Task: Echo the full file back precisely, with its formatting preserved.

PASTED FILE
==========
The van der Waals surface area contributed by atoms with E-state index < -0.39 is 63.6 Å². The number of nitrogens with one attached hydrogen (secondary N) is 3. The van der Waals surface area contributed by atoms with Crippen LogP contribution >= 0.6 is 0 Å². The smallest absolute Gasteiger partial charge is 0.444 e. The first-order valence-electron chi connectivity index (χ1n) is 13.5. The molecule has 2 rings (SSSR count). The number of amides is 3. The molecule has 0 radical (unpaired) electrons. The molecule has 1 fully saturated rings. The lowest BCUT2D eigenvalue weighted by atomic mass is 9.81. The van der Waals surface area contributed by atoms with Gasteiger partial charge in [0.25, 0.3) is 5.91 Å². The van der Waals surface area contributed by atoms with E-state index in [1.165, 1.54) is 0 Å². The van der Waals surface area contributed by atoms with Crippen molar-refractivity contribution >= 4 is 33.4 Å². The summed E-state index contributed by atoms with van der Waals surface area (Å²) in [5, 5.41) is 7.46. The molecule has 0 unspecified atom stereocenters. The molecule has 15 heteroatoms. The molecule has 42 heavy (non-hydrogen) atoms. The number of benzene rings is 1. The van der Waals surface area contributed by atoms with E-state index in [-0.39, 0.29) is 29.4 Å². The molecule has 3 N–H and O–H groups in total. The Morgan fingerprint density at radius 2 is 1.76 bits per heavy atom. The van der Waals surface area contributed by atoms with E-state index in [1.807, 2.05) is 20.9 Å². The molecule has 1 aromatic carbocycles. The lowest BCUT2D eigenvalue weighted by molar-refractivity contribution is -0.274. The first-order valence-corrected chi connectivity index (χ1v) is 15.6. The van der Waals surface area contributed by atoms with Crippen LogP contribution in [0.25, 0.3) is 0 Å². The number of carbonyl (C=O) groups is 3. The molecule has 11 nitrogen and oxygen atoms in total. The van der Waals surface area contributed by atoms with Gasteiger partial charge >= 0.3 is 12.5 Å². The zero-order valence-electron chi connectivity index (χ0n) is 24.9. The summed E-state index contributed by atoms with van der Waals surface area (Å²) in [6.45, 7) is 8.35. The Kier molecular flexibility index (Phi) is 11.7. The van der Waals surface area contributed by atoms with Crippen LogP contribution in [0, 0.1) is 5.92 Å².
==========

The van der Waals surface area contributed by atoms with E-state index < -0.39 is 63.6 Å². The number of nitrogens with one attached hydrogen (secondary N) is 3. The van der Waals surface area contributed by atoms with Crippen LogP contribution >= 0.6 is 0 Å². The smallest absolute Gasteiger partial charge is 0.444 e. The first-order valence-electron chi connectivity index (χ1n) is 13.5. The molecule has 2 rings (SSSR count). The number of amides is 3. The molecule has 0 radical (unpaired) electrons. The molecule has 1 fully saturated rings. The lowest BCUT2D eigenvalue weighted by atomic mass is 9.81. The van der Waals surface area contributed by atoms with Gasteiger partial charge in [0.25, 0.3) is 5.91 Å². The van der Waals surface area contributed by atoms with E-state index in [1.165, 1.54) is 0 Å². The van der Waals surface area contributed by atoms with Crippen molar-refractivity contribution >= 4 is 33.4 Å². The summed E-state index contributed by atoms with van der Waals surface area (Å²) in [5, 5.41) is 7.46. The molecule has 0 unspecified atom stereocenters. The molecule has 15 heteroatoms. The molecule has 42 heavy (non-hydrogen) atoms. The number of benzene rings is 1. The van der Waals surface area contributed by atoms with E-state index in [-0.39, 0.29) is 29.4 Å². The molecule has 3 N–H and O–H groups in total. The Morgan fingerprint density at radius 2 is 1.76 bits per heavy atom. The van der Waals surface area contributed by atoms with E-state index in [1.807, 2.05) is 20.9 Å². The molecule has 1 aromatic carbocycles. The lowest BCUT2D eigenvalue weighted by molar-refractivity contribution is -0.274. The first-order valence-corrected chi connectivity index (χ1v) is 15.6. The van der Waals surface area contributed by atoms with Crippen LogP contribution in [0.25, 0.3) is 0 Å². The number of carbonyl (C=O) groups is 3. The molecule has 11 nitrogen and oxygen atoms in total. The van der Waals surface area contributed by atoms with Gasteiger partial charge >= 0.3 is 12.5 Å². The zero-order valence-electron chi connectivity index (χ0n) is 24.9. The summed E-state index contributed by atoms with van der Waals surface area (Å²) in [6.45, 7) is 8.35. The Kier molecular flexibility index (Phi) is 11.7. The van der Waals surface area contributed by atoms with Crippen LogP contribution in [0, 0.1) is 5.92 Å².